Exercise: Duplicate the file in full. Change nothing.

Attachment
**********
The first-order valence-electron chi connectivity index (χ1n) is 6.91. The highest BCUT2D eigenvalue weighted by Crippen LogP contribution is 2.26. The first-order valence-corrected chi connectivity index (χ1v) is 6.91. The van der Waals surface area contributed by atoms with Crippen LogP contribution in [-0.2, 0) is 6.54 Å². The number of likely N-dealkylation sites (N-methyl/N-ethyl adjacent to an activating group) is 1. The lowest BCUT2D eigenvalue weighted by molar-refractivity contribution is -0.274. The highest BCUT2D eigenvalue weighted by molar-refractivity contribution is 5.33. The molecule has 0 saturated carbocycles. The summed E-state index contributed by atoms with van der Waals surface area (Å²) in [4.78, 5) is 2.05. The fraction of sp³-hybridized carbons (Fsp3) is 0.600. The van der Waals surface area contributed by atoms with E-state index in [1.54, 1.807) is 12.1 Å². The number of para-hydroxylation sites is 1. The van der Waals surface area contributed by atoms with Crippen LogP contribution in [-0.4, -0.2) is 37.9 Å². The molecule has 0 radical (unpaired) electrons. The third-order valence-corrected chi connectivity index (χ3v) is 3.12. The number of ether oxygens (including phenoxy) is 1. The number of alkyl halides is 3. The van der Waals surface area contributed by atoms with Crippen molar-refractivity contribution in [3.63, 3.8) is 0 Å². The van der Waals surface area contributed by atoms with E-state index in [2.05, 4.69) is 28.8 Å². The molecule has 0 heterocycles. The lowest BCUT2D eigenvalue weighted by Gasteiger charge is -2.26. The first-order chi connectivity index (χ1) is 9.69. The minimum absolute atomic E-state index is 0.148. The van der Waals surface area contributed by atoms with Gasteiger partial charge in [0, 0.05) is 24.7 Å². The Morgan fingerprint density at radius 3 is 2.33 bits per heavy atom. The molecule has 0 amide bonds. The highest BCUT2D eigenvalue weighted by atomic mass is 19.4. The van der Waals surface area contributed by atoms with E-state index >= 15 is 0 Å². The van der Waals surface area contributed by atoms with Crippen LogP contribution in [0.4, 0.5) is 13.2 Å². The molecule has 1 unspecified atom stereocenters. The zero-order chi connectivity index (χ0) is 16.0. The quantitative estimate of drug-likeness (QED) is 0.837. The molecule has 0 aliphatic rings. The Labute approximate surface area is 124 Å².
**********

The first-order valence-electron chi connectivity index (χ1n) is 6.91. The highest BCUT2D eigenvalue weighted by Crippen LogP contribution is 2.26. The first-order valence-corrected chi connectivity index (χ1v) is 6.91. The van der Waals surface area contributed by atoms with Crippen LogP contribution in [-0.2, 0) is 6.54 Å². The number of likely N-dealkylation sites (N-methyl/N-ethyl adjacent to an activating group) is 1. The lowest BCUT2D eigenvalue weighted by molar-refractivity contribution is -0.274. The highest BCUT2D eigenvalue weighted by molar-refractivity contribution is 5.33. The molecule has 0 saturated carbocycles. The summed E-state index contributed by atoms with van der Waals surface area (Å²) in [4.78, 5) is 2.05. The fraction of sp³-hybridized carbons (Fsp3) is 0.600. The van der Waals surface area contributed by atoms with E-state index in [1.54, 1.807) is 12.1 Å². The number of para-hydroxylation sites is 1. The van der Waals surface area contributed by atoms with Crippen LogP contribution in [-0.4, -0.2) is 37.9 Å². The molecule has 0 radical (unpaired) electrons. The third-order valence-corrected chi connectivity index (χ3v) is 3.12. The number of ether oxygens (including phenoxy) is 1. The number of alkyl halides is 3. The van der Waals surface area contributed by atoms with Crippen molar-refractivity contribution in [3.63, 3.8) is 0 Å². The van der Waals surface area contributed by atoms with E-state index in [2.05, 4.69) is 28.8 Å². The molecule has 0 heterocycles. The lowest BCUT2D eigenvalue weighted by Gasteiger charge is -2.26. The first-order chi connectivity index (χ1) is 9.69. The minimum absolute atomic E-state index is 0.148. The van der Waals surface area contributed by atoms with Gasteiger partial charge in [0, 0.05) is 24.7 Å². The Morgan fingerprint density at radius 3 is 2.33 bits per heavy atom. The molecule has 0 amide bonds. The highest BCUT2D eigenvalue weighted by atomic mass is 19.4. The van der Waals surface area contributed by atoms with E-state index >= 15 is 0 Å². The van der Waals surface area contributed by atoms with Crippen LogP contribution in [0.4, 0.5) is 13.2 Å². The molecule has 1 unspecified atom stereocenters. The zero-order chi connectivity index (χ0) is 16.0. The quantitative estimate of drug-likeness (QED) is 0.837. The molecule has 0 aliphatic rings. The Labute approximate surface area is 124 Å².